Are you that brave? Do you actually think that is fair? I may have worked my tail off for 4 decades and might be a multi-millionaire.

            Or not. You don’t know do you?

            Shaun, No One believes that taxes should not be paid. But when the waste of tax money has never been higher, with money being distributed who knows where to whom, that argument is a straw man, so don’t even bother to bring it out.
            You probably will, redistributionists keep trotting it out there even though it does not work.

            But exactly where do you get off thinking that you are owed a portion of what I make beyond what is legally required by the tax code?

            Unless you are prepared to answer that question without deflecting it off into nowhere, don’t waste the electrons needed to send a reply.

            But other than that, have a nice day.

          2. A self-serving for profit commercial enterprise (that also happens to deliver some of the best products ever seen). The nerve of them.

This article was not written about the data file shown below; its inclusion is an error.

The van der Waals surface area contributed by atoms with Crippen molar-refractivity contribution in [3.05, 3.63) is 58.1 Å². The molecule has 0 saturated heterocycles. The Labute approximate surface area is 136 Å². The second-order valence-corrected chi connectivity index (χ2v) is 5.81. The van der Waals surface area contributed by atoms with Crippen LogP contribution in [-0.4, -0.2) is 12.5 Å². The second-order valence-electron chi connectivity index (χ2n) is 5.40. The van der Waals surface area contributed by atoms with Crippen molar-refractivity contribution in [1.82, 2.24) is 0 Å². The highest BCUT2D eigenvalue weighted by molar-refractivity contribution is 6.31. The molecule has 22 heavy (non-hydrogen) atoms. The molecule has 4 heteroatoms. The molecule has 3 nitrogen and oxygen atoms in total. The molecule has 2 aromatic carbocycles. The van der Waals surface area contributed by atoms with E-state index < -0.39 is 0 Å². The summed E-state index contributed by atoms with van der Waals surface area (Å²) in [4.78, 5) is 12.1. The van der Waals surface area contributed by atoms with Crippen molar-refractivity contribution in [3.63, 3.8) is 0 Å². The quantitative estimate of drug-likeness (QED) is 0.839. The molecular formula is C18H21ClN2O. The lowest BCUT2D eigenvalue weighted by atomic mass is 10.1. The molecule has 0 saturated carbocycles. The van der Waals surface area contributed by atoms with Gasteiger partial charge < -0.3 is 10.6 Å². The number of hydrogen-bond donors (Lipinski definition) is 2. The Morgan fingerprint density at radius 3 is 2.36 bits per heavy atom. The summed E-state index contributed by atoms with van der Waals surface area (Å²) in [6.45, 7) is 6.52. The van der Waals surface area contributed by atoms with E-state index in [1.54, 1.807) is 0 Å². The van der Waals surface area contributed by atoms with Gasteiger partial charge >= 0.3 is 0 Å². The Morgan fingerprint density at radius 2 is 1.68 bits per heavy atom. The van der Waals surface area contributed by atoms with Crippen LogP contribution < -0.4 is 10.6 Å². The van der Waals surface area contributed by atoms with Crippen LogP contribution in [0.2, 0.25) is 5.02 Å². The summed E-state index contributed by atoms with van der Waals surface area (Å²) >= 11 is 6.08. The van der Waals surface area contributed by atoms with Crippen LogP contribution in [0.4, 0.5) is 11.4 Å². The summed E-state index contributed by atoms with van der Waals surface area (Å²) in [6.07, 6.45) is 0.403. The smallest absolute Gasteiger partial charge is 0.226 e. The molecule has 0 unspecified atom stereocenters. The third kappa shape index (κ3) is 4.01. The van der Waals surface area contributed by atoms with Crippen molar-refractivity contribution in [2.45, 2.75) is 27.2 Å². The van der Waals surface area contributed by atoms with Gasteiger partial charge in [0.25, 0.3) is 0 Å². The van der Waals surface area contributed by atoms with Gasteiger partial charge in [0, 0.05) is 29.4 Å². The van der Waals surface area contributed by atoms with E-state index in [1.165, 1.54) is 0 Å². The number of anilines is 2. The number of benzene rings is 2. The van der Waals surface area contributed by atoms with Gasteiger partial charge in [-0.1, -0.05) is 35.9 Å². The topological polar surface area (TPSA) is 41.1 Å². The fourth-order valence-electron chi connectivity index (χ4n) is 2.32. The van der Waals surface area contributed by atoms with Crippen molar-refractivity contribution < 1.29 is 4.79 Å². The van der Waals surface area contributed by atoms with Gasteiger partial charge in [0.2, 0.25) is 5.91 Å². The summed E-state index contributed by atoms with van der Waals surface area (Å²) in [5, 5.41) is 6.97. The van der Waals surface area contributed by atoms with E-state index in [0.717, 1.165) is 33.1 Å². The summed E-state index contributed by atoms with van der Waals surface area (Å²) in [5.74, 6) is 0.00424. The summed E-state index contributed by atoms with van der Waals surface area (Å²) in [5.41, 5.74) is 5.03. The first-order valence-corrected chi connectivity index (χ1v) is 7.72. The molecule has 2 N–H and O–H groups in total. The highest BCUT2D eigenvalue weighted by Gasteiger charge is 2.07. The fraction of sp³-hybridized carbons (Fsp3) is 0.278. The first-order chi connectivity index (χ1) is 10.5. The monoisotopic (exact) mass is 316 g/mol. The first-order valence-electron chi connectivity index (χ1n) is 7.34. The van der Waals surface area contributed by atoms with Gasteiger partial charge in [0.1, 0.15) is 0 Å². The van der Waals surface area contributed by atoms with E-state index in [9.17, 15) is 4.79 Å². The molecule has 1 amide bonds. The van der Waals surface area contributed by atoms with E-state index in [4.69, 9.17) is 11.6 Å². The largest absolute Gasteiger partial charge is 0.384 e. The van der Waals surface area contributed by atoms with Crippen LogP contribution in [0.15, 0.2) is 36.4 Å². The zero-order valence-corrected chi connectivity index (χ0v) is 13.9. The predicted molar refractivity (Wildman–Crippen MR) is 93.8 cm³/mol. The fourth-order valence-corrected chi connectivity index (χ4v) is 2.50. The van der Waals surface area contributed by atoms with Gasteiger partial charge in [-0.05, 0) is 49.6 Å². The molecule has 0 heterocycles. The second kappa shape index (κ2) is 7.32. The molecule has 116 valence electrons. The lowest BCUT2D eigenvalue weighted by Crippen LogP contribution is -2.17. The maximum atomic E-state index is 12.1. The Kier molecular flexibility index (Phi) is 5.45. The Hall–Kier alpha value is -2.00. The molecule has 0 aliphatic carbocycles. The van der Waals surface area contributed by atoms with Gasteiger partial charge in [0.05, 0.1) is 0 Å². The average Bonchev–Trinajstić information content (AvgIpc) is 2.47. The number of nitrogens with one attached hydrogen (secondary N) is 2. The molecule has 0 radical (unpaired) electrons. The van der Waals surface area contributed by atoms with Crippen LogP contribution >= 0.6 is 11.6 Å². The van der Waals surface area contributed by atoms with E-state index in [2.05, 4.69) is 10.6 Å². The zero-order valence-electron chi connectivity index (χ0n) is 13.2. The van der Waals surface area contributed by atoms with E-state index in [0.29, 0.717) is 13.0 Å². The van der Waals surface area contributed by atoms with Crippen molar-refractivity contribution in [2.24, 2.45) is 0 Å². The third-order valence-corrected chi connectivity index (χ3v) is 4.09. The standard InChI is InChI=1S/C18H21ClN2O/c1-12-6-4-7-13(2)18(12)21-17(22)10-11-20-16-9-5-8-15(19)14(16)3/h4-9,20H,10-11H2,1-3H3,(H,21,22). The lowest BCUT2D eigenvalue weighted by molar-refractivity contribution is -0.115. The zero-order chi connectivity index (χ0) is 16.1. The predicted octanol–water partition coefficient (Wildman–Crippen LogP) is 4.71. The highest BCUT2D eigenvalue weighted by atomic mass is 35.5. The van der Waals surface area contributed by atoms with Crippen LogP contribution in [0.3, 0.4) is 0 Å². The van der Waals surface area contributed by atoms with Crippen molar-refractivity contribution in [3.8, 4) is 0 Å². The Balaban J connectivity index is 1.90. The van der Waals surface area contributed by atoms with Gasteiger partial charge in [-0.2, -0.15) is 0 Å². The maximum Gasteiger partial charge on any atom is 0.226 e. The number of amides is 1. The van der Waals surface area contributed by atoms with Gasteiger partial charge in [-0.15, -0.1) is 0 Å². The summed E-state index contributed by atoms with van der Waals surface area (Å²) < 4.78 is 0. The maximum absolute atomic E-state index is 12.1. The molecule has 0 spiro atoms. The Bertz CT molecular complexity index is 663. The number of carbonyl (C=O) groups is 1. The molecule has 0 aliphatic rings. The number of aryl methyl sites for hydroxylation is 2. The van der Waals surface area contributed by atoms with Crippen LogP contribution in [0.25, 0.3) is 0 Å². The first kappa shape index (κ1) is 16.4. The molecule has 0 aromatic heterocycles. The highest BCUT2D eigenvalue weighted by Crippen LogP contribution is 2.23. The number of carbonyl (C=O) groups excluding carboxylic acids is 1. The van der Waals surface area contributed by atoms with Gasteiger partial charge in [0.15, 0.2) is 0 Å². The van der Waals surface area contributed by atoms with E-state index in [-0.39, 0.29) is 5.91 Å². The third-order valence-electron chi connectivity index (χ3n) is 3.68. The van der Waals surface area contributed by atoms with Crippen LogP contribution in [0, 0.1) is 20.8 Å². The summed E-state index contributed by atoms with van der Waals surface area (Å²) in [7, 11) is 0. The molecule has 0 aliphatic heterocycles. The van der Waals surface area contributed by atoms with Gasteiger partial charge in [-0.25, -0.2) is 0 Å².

How dare a corporation desire to be profitable. And how dare anyone want to get rich.

            #occupystupidity

          3. shaun, the microsoft licensing offices are at #100 6100 Neil Road REEEEENO, NEVVVVADA. they were there before braeburn, which has existed for just 7 years. they are 3 miles from braeburn capital. it’s in a nice area, tho. i drive by on my way to whole foods, sierra trading post, and guitar center in the same general vicinity.

            are they there because there is so much licensing business in reno? did they get a tax break from uncle reid?

            the rest of you: stop disgracing all the intelligent 5 year olds out there!

      2. Correct. The right thing to do would be to pay more than they have to and pay more than they are legally required to pay…

        Hmm. No scratch that. I think you’re wrong. This is a law question, not a heart question. (OT, not NT).

      3. You do realize that any overly complex system, a tax code, for example, is designed to confuse it’s participants, and enable selective enforcement for it’s designers.

        So technology companies, and other sophiscated corporations have figured out how to game the system, or beat the house. Good for them, complexity is double edged!

        If you really want fairness, you want simple systems, where it is not necessary for companies, or individuals to have to hire accountants, lawyers and lobbyists. A flat tax system, with no loopholes would allow companies to refocus on product and their business, rather than on dealing with the governments system.

        Then you would see more innovation, R&D, increased productivity and employment.